The pestle and mortar routine is a great workout. However, the more modern approach is often my preference in the interest of time. I get it.
💭 Common Questions
One advantage of making harissa paste is controlling how spicy you want it. The spiciness comes from the red chili flakes and fresh jalapeno or serrano pepper. You can remove the seeds and core from the fresh peppers to mellow them out.
Freeze harissa paste in an airtight container or freezer bag. Consider freezing small portions in an ice cube tray, so you have the right amount for adding to dips, soups, stews, and other recipes.
If you don't have time to roast red peppers, you can use the jarred kind you buy at the grocery store. Beware, most of them are packed in oil. Rinse them carefully in warm water to remove as much oil as possible. Dry them with paper towels before blending them with the rest of the ingredients.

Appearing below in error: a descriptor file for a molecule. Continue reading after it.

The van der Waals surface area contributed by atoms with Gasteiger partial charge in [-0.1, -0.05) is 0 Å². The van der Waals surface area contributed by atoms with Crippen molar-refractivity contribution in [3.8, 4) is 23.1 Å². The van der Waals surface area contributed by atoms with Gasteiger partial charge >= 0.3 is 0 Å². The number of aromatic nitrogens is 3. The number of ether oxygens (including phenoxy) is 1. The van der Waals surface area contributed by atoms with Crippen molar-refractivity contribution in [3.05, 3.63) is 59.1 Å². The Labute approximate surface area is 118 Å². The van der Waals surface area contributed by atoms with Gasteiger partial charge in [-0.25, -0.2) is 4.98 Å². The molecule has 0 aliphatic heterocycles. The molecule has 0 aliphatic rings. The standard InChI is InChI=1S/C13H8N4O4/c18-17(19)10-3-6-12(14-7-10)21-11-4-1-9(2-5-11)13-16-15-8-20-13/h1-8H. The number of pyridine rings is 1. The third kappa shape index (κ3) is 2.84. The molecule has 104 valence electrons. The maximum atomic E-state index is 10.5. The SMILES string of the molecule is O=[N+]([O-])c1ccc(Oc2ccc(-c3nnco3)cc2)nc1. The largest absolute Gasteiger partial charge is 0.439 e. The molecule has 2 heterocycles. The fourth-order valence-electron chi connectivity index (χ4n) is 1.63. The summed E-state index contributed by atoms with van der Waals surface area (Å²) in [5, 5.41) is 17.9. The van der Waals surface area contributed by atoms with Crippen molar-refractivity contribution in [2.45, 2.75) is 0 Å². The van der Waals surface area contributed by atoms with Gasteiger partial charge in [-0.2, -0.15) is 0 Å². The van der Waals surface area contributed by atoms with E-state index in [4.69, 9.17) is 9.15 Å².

🥄 Got paste? Now what?
Taste your harissa paste. Let the flavor guide you through all kinds of creative uses, but here are a few of my favorites:
Hummus – make a batch of oil-free hummus and add a tablespoon of harissa.
Soups – Add a spoonful of harissa to just about any soup, say, tomato lentil. And chickpea harissa soup is all about this paste. Amazing!
Chili – Harissa isn’t chili powder, but it gives a lift to even your most tried and true chili.
Pasta sauces such as romesco or Puttanasca can get a little makeover, maybe even a next evening makeover.
Replace tomato paste. Consider any recipe where you’d naturally use tomato paste and switch it up with a new flavor. Lentil loaf, I am calling your name.
Fries? Try mixing a little harissa with ketchup.
💬 Final Thoughts
Having flavor bombs ready to drop in a simmering pot is such a great feeling. One line of the cooks’ insurance policy. The assurance of knowing you can rejuvenate leftovers, favorite recipes, or just a pot of chickpeas and veggies. My idea of takeout, if you please. Peace.
📖 Related recipes
roasted red pepper harissa paste
Roasted red pepper harissa is a bold and spicy chili paste with hints of garlic and lemon that we can whip up in our own kitchen without added oil.
- Prep Time: 10 minutes
- Cook Time: 30 minutes
- Total Time: 40 minutes
- Yield: 2 cups 1x
- Category: Ingredients
- Method: Blend
- Cuisine: North African
- Diet: Vegan
- 2 medium red bell peppers
- 2 teaspoons coriander seeds